Learning to Read: Words to Live By
Prepare yourself! At NPSIA, there may be a lot more reading than you are used to. These fall basically into two types. The first type, textbook reading, will be familiar to you. For this material, you are expected to read every word and remember the key concepts described in it. Detailed note-taking may be helpful. These types of readings will be in the minority but will predominate in Statistics, Methods and the core economics courses.
By Steve Saideman
The Teaching, Research and International Policy [TRIP] project at the College of William and Mary in Virginia, U.S., has been surveying scholars of international relations for over 10 years to find out what they are teaching, what they are researching, how they look at policy oriented work compared to basic research, and more.
With every new iteration of the survey, the number of countries covered has increased. Canadian IR scholars were first surveyed in 2006, and as one of the Canadian partners, I have the results from the most recent survey — conducted in 2014. Over the next few months I will be presenting some of those results here on OpenCanada and elsewhere. You can also read about the results of the latest survey here. For details about the methodology, see the TRIP website.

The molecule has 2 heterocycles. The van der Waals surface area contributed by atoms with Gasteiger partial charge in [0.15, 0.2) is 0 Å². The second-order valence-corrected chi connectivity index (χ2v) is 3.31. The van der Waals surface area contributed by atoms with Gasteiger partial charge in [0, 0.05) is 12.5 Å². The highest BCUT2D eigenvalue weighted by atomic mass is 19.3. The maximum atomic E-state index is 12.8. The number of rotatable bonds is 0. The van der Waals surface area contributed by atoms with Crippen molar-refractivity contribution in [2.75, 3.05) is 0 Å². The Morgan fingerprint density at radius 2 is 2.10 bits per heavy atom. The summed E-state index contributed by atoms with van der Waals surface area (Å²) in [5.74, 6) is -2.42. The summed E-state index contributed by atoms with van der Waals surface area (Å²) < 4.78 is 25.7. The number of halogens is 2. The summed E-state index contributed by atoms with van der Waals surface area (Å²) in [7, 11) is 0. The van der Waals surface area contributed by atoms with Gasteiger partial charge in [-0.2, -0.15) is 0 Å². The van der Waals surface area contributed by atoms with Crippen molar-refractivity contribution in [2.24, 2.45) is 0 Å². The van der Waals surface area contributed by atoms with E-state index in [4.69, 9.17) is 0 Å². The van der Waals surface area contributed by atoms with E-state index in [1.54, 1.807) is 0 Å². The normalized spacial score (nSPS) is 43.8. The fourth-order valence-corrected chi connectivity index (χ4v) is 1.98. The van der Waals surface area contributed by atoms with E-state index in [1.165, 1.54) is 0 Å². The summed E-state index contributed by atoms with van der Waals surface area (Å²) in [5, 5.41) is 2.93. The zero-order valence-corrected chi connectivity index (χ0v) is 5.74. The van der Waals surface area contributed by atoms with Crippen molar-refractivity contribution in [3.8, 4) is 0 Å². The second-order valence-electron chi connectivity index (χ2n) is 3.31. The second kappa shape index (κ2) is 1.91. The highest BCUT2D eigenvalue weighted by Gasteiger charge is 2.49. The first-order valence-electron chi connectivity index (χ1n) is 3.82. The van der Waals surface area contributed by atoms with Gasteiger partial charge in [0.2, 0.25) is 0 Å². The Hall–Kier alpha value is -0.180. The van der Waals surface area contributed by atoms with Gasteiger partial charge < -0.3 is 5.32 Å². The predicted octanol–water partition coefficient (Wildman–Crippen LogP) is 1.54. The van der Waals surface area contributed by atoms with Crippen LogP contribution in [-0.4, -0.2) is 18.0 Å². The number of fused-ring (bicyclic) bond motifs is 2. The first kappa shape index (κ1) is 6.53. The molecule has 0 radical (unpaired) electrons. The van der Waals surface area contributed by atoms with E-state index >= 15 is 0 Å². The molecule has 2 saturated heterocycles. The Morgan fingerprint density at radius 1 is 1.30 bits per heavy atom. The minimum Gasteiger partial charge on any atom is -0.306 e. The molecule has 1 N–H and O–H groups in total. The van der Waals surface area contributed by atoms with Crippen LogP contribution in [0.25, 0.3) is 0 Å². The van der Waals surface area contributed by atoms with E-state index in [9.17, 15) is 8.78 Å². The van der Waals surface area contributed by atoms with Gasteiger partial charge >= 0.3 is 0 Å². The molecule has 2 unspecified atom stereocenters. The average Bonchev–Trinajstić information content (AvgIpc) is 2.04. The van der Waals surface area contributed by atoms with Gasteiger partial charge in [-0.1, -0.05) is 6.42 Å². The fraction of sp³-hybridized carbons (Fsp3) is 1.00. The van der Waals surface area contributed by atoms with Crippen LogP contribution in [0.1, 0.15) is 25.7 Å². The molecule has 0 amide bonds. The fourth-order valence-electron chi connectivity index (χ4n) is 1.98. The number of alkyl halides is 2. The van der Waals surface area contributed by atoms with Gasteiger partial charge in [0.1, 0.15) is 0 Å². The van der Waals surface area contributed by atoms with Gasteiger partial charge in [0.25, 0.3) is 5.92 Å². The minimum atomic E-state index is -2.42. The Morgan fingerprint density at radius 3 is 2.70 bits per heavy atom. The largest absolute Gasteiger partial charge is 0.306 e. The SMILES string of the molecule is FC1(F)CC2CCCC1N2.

I want to focus here on the basic demographics of Canadian IR scholars and what they consider to be the best university programs for undergraduates interested in IR, for policy-oriented MA programs, and for aspiring PhD students.
Part four of a five-part series on the dos and don’ts of thesis writing by PhD Candidate Eric Jardine.
V. Save it for the Book
Finally, as a last point, it is important to recognize that constraints (both short run and long run) and dissertation quality interact to determine when you are likely to go to defence. This interaction is best summed up by the adage, “Save it for the book.” When I first started hearing this, I was not impressed. Books are the better version of a dissertation so why not shoot for the best work possible? After the first few times that I heard the saying, I stopped thinking about it that way. At a certain point, there are time limits on how long you should be doing a PhD. The most obvious constraint is financial. I run out of university funding in May of this year, for example, so I was pressing hard to complete everything in time to avoid paying Summer tuition. Everyone’s financial situation is different, but the point stands that there are constraints on how long you can reasonably spend on your dissertation without running up huge debts.
Part four of a five-part series on the dos and don’ts of thesis writing by PhD Candidate Eric Jardine.
IV: How to Make Friends and Write a Thesis